GAO noted that: (1) D.C. Courts' policies for the six personnel activities or functions were generally consistent with commonly accepted personnel management principles; (2) however, D.C. Courts did not always adhere to and communicate those policies; (3) while employees are to receive written performance evaluations on their yearly anniversary dates with D.C. Courts, relatively few received written evaluations near their anniversary dates in 1998; (4) although D.C. Courts have acted to improve compliance, the compliance rate for 1999 indicates that D.C. Courts still has a distance to go to timely comply with its stated policy of providing employees with written evaluations on their yearly anniversary dates; (5) while D.C. Courts collect and retain documents in connection with competitive promotions, the policy manual does not identify what documents should be collected and retained for the purpose of proving the process was fair; (6) while a position review is to be conducted when a promotion results from reorganization, GAO found that such reviews often did not occur due to a lack of coordination between D.C. Courts' Executive Office and Personnel Division; (7) while employees were to be informed of their right to review materials that formed the basis for corrective action, they were not routinely informed of that right; (8) while court policy calls for systematic classification surveys on a periodic basis, such surveys have not been conducted for a considerable time; (9) however, D.C. Courts has announced plans to conduct systematic surveys yearly; (10) apart from adhering to policies, certain court practices could be improved as evidenced by D.C. Courts' own work, the results from GAO's questionnaire, and GAO's comparison of D.C. Courts' practices to certain federal guidelines; and (11) these practices involve training, EEO, and the reporting of potential fraud, waste, abuse, and mismanagement.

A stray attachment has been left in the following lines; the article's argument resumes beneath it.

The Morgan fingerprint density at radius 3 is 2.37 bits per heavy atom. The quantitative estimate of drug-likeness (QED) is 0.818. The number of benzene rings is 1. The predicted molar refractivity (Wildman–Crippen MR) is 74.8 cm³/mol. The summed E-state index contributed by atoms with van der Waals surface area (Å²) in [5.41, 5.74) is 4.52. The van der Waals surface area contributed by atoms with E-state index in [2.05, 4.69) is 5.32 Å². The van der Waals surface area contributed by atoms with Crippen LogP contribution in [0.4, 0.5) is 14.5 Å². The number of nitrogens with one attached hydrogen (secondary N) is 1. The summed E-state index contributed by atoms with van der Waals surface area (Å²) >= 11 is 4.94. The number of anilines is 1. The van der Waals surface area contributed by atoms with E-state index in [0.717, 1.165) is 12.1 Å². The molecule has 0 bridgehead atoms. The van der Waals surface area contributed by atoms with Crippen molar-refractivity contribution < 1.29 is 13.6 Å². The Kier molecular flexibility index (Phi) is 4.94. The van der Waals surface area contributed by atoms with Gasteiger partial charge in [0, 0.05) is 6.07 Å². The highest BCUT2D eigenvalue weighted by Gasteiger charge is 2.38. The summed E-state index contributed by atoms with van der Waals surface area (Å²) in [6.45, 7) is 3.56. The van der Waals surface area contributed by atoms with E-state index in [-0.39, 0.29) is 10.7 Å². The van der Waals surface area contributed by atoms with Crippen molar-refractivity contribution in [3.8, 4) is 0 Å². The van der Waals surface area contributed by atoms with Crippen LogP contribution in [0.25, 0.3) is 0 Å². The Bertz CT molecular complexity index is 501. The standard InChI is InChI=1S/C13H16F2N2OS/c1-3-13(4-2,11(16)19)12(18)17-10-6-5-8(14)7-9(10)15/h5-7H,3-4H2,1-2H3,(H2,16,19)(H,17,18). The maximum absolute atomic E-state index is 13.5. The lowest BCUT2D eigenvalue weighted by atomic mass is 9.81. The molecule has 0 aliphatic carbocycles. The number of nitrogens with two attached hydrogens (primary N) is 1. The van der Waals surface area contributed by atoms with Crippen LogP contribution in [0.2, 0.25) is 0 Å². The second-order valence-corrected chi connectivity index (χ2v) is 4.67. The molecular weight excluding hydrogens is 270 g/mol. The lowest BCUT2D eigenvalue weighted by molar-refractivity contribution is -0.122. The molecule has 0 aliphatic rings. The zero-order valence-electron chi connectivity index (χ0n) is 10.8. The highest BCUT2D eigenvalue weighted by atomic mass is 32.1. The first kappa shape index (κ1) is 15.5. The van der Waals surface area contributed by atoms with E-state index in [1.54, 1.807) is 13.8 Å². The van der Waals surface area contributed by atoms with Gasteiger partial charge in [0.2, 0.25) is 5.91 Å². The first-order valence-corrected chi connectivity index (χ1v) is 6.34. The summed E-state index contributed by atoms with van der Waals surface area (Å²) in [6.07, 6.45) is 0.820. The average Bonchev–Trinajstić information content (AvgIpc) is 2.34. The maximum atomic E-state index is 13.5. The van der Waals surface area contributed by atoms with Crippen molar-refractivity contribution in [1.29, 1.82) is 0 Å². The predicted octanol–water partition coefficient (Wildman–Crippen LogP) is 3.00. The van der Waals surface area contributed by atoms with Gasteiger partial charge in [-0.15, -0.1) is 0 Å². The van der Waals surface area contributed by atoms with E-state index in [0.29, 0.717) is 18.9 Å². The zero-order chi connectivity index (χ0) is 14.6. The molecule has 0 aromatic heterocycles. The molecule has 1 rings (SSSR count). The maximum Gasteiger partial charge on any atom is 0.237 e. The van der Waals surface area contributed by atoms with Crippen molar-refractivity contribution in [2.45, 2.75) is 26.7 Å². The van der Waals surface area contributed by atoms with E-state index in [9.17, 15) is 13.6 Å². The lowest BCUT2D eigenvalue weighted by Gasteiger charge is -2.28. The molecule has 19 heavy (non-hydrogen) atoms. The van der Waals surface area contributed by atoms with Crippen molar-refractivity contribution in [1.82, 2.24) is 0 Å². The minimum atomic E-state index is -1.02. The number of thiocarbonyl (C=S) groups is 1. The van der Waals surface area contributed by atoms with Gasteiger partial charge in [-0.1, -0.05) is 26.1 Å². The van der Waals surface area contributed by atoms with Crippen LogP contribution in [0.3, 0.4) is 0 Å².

Status Legend: